Narayan Prasad

Engaging India's NewSpace

An Open Letter to ISRO Chief K. Sivan on Promoting STEM Education in India

K. Sivan
Chairman, Indian Space Research Organisation

As the premier research establishment in the country, the Indian Space Research Organisation (ISRO) has done a great job of creating technological capacity in an area as critical as space. ISRO’s rockets, missions to the Moon and Mars and applications tailored to cater to the problems of humans and society are all laudable.

Today, there is a growing inequality in science, technology, engineering and mathematics (STEM) education in India. In the 21st century, we need our children to learn certain skills and design-based learning to spur curiosity and innovation. There is also a conspicuous issue of lack of resources to invest in building teaching capacity and creating experiment-based hands-on learning environments at the grassroots level, and this affects the quality of graduates in India.

ISRO has been the most successful public-sector innovator in the country. It has a responsibility to foster the scientific temper in schools and colleges. While the organisation has been conducting several outreach-related initiatives, including competitions held at various ISRO centres, supporting student satellite missions, etc., there is no overarching roadmap towards nurturing STEM in India as such.

I take this opportunity to present to you a few areas where ISRO can provide a foundation to inspire millions of students across India.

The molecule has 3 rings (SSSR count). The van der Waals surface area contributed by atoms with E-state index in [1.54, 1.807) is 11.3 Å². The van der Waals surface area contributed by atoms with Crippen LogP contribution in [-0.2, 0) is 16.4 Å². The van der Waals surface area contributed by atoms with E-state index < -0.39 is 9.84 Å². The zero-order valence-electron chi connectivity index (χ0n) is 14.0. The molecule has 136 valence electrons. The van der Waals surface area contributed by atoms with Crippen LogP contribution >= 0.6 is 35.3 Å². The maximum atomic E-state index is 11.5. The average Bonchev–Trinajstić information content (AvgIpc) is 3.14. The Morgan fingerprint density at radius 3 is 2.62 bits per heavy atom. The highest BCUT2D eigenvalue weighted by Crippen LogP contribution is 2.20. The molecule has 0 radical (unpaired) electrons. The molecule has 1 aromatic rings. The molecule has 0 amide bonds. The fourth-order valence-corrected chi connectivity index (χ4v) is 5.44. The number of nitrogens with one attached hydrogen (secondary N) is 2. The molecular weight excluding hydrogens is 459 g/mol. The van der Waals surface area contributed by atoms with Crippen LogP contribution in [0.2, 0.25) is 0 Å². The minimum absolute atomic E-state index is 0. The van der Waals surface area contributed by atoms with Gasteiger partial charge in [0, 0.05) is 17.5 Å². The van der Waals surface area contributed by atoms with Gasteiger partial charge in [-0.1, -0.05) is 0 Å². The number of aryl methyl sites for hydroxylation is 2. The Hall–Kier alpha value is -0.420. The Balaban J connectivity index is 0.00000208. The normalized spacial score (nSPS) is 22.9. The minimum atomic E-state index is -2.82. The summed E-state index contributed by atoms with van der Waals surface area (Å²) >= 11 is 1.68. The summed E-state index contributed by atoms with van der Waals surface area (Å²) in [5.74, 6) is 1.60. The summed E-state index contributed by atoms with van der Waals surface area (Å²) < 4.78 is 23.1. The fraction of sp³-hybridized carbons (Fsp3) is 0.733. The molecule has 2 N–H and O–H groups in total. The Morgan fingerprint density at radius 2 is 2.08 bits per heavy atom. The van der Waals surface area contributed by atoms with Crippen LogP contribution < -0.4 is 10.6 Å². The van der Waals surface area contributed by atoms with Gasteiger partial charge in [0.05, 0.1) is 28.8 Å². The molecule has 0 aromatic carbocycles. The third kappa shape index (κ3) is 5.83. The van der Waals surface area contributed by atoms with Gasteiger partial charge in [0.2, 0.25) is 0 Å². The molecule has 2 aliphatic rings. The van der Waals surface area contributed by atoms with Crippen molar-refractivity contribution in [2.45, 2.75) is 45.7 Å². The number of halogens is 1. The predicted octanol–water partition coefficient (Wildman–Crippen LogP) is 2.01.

Upgrading restricted access museums to open-access public laboratories

ISRO has museums in each of its major centres – such as the Satellite Assembly Centre (ISAC), the Vikram Sarabhai Space Centre (VSSC), the Satish Dhawan Space Centre (SDSC), etc. However, access to these museums – excluding the one at the SAC – are restricted because they are within ISRO campuses (which have security protocols). So moving these museums into a restriction-free zone will allow the general public to visit them more often.

Such a template already exists in the country, with Hindustan Aeronautics Limited having created a museum in Bengaluru with access to various aircraft, helicopter and engine models, flight simulators, a mock air traffic control tower and an exhibit focusing on of India’s aviation history.

Another template is the ‘School Labs’ initiative taken up by the German Space Agency. It offers young people an opportunity to learn about its operations, the work of its scientists and experiments being conducted under various projects.